When you find issues, note the problem by writing a bug report. To write an clear bug report answer these questions in a few sentences:

  • What page were you on where you noticed the problem?
  • What functionality is supposed to happen? What is happening instead?
  • What were you doing when the functionality broke?
  • Include a screenshot if appropriate.
  • Include the error message text if there is one displaying.

Keep moving through the site. The goal is to note all of the issues that come up, put them in a list and return later when you know the scope of all of the issues.

Once testing is complete, it’s time to evaluate the findings.  Start to think about:

  1. Do we need to bring in a technology partner to assess the scope of the work?
  2. Do we understand the errors we encountered?
  3. Can you Google the problem and find a solution in the Wordpress community?
  4. If you can’t find a solution, immediately, what are the options?
  5. Can you live without that feature on the site, or do you need to rebuild it?

Once you’ve gone through and fixed all of the issues, you should be ready for the Gutenberg release.

Gutenberg FAQ

Will my site break from Gutenberg?
Maybe. It’s important to test on a development server and run through our pre-flight checklist to find out.

When will Gutenberg be released?
There is no set date yet for the release of Wordpress 5.0, which contains the Gutenberg editor. Check out the resource below to stay up to date on the timeline.

Can I avoid using Gutenberg?
There are options currently to use the “Classic Editor” in the latest release of Wordpress, but in the future Gutenberg will be required.  There’s no timeline for when this will change.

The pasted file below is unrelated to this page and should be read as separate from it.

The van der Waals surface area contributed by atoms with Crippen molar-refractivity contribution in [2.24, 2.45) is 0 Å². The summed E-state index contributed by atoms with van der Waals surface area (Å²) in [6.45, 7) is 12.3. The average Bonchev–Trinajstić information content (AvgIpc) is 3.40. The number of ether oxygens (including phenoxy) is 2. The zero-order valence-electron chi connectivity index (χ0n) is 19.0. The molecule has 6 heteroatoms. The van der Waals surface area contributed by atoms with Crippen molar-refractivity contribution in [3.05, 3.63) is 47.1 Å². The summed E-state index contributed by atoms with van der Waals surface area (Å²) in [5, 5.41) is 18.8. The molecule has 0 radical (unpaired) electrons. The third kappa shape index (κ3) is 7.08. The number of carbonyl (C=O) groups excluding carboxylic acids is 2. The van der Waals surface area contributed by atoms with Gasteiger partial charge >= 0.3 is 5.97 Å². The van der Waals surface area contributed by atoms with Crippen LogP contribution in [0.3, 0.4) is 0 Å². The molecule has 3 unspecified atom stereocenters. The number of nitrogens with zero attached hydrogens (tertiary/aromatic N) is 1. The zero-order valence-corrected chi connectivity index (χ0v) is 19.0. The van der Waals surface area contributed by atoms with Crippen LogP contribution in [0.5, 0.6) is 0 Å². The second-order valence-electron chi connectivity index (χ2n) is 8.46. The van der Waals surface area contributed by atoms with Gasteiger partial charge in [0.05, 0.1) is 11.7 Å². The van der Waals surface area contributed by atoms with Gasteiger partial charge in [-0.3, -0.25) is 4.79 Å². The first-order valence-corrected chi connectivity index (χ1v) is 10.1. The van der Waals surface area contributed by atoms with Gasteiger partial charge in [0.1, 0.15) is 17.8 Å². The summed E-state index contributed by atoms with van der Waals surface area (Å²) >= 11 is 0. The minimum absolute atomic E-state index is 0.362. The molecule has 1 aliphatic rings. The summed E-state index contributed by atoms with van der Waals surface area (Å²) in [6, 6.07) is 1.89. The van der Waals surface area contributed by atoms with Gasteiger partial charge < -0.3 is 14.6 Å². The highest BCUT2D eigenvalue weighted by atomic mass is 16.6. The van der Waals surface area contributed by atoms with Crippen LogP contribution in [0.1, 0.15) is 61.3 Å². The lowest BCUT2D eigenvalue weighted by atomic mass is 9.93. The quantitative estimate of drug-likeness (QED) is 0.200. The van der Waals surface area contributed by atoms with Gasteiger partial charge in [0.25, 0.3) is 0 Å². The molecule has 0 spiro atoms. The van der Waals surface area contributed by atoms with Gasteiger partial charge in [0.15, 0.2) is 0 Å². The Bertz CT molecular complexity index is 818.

My theme author won’t answer my requests for information on supporting Gutenberg. What do I do?
Make sure you test your site on a dev server.  If there are problems then you should try and contact a developer that can advise you on how to move forward.

Why are they even changing the editor?
According to Wordpress, they believe that this is the best direction for their product and will represent the cutting edge experience for users.

Helpful Gutenberg Resources

The Wordpress community is huge, and there are tons of good resources out there.  

For large changes like this, it’s worth staying actively aware of what the latest is.  Below are some good resources to help you stay informed.

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Andrew Goldsworthy - Rootid Co-Founder

Andrew Goldsworthy

Andrew has over 15 years experience in user interface and online marketing strategy for social entrepreneurs and nonprofits. He has also worked extensively in fund development and online marketing for Habitat for Humanity. Andrew is passionate about using the power of technology to empower mission driven organizations and social business. He's also an avid outdoorsman. Frequently camping, skiing, fishing and fending off mosquitos.